Sunday, August 22, 2010

Six Years After Activist’s Murder on a Garuda fligt, Justice is Yet to be Served

Critics allege that former State Intelligence Agency deputy director Muchdi Purwopranjono was behind the murder of respected human rights activist Munir Said Thalib six years ago.

The government is not serious enough in its attempt to bring to justice those behind the death of Munir Said Thalib, critics said ahead of the sixth anniversary of the murder of the leading human rights activist.

Munir was poisoned with arsenic on a Garuda flight from Jakarta to Amsterdam on Sept. 7, 2004. An off-duty pilot on board that flight, Pollycarpus Budihari Priyanto, was later convicted of the murder and sentenced to 20 years in prison.

However, rights groups allege that other perpetrators, including higher-ups in the country’s intelligence community, should also be held liable for the conspiracy.

The key suspect in the case, former State Intelligence Agency (BIN) deputy director Muchdi Purwopranjono, was acquitted of all charges in the murder case by the South Jakarta District Court in December 2008, despite incriminating phone records showing he had held more than 40 conversations with Pollycarpus prior to the activist’s death.

Muchdi’s trial was also marred by controversy when a slew of witnesses who had previously implicated him in the murder conspiracy recanted their testimonies.

Critics allege that Muchdi, a former commander of the Army’s notorious Special Forces (Kopassus), orchestrated the murder as revenge for Munir’s role in his ouster as Kopassus chief in 1998. Muchdi’s dismissal is widely attributed to Munir’s fierce criticism of the alleged kidnapping of activists by the elite unit.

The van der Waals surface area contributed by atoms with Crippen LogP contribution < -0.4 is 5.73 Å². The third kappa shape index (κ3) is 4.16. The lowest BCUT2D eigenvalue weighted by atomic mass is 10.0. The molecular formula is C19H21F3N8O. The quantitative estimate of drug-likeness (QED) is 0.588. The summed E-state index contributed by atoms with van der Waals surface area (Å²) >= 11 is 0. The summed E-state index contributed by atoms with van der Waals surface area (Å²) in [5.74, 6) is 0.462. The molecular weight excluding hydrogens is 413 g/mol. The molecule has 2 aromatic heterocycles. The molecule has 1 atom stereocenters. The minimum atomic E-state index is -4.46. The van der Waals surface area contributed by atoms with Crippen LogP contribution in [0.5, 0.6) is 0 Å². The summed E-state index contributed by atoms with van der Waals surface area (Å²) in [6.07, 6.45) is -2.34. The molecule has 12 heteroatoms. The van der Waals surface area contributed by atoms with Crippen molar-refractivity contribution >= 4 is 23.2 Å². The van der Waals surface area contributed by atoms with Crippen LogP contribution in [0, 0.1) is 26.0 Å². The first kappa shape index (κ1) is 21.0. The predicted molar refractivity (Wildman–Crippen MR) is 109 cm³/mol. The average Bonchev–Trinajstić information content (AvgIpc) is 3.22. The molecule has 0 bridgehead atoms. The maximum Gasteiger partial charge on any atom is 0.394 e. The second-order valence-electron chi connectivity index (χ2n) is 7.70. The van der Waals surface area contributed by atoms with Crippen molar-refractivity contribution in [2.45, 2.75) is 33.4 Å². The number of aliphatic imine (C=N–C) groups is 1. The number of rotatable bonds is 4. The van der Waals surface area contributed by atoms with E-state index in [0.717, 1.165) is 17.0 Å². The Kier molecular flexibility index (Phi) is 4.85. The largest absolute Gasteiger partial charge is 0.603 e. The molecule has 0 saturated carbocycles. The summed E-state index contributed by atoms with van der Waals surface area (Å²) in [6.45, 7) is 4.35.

Meanwhile, the Committee of Solidarity Action for Munir (Kasum) over the weekend called for Rohainil Aini, a former Garuda secretary who was sentenced to a year in prison for assisting Pollycarpus, to finally be jailed.

Rohainil was previously acquitted of all charges by the Central Jakarta District Court, but in 2009 the Supreme Court quashed that verdict and handed her a one-year jail sentence. However, she has never seen the inside of a cell due to a technicality.

“The Attorney General’s Office should bring her to justice and finally lock her up,” Kasum program coordinator Andi Panca Kurniawan said.

“For more than a year and a half she’s been allowed to remain free, and whenever we ask the AGO why, they tell us that they can’t jail her until they get an official copy of the ruling from the Supreme Court,” Panca said, adding that this showed that the AGO was not taking the case seriously.

“It’s almost as though they’re stalling until the public has forgotten all about Munir’s case.”

Munir, who started out as a legal aid advocate in Surabaya, East Java, rose to prominence by challenging the military’s human rights record, accusing it of gross violations in the restive provinces of East Timor, Aceh and Papua, and of running illegal logging operations in those provinces.

Kasum has planned a number of events to commemorate Munir, most importantly the Munir Memorial Lecture at Brawijaya University in Malang, East Java, on Sept. 29. Farouk Arnaz |for the Jakarta Globe

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